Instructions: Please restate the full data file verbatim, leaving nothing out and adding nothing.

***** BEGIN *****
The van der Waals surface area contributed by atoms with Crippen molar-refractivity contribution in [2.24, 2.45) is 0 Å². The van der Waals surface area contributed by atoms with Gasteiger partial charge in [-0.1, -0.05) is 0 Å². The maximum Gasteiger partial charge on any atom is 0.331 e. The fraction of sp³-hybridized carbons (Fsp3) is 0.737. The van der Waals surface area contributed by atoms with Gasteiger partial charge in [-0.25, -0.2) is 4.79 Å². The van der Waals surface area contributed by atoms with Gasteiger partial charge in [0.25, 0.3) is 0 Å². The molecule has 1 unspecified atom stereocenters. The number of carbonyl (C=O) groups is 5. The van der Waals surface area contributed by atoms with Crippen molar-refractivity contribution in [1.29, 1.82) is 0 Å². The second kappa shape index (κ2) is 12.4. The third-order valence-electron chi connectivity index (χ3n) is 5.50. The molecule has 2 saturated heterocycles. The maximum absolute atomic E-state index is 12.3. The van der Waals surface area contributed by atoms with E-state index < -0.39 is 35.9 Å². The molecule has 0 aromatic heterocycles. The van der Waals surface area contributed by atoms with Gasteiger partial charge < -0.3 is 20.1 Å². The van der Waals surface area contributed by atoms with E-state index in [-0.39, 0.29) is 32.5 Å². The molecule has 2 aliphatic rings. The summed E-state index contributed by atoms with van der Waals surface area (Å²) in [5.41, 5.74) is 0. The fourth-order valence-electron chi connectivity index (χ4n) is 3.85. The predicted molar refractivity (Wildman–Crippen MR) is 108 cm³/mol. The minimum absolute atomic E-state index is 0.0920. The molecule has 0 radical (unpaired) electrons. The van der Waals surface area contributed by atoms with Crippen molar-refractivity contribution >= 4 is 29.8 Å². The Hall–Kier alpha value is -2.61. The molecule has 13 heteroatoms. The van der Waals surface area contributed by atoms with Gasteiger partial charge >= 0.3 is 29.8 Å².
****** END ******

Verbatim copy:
The van der Waals surface area contributed by atoms with Crippen molar-refractivity contribution in [2.24, 2.45) is 0 Å². The van der Waals surface area contributed by atoms with Gasteiger partial charge in [-0.1, -0.05) is 0 Å². The maximum Gasteiger partial charge on any atom is 0.331 e. The fraction of sp³-hybridized carbons (Fsp3) is 0.737. The van der Waals surface area contributed by atoms with Gasteiger partial charge in [-0.25, -0.2) is 4.79 Å². The van der Waals surface area contributed by atoms with Gasteiger partial charge in [0.25, 0.3) is 0 Å². The molecule has 1 unspecified atom stereocenters. The number of carbonyl (C=O) groups is 5. The van der Waals surface area contributed by atoms with Crippen molar-refractivity contribution in [1.29, 1.82) is 0 Å². The second kappa shape index (κ2) is 12.4. The third-order valence-electron chi connectivity index (χ3n) is 5.50. The molecule has 2 saturated heterocycles. The maximum absolute atomic E-state index is 12.3. The van der Waals surface area contributed by atoms with E-state index < -0.39 is 35.9 Å². The molecule has 0 aromatic heterocycles. The van der Waals surface area contributed by atoms with Gasteiger partial charge < -0.3 is 20.1 Å². The van der Waals surface area contributed by atoms with E-state index in [-0.39, 0.29) is 32.5 Å². The molecule has 2 aliphatic rings. The summed E-state index contributed by atoms with van der Waals surface area (Å²) in [5.41, 5.74) is 0. The fourth-order valence-electron chi connectivity index (χ4n) is 3.85. The predicted molar refractivity (Wildman–Crippen MR) is 108 cm³/mol. The minimum absolute atomic E-state index is 0.0920. The molecule has 0 radical (unpaired) electrons. The van der Waals surface area contributed by atoms with Crippen molar-refractivity contribution >= 4 is 29.8 Å². The Hall–Kier alpha value is -2.61. The molecule has 13 heteroatoms. The van der Waals surface area contributed by atoms with Gasteiger partial charge >= 0.3 is 29.8 Å².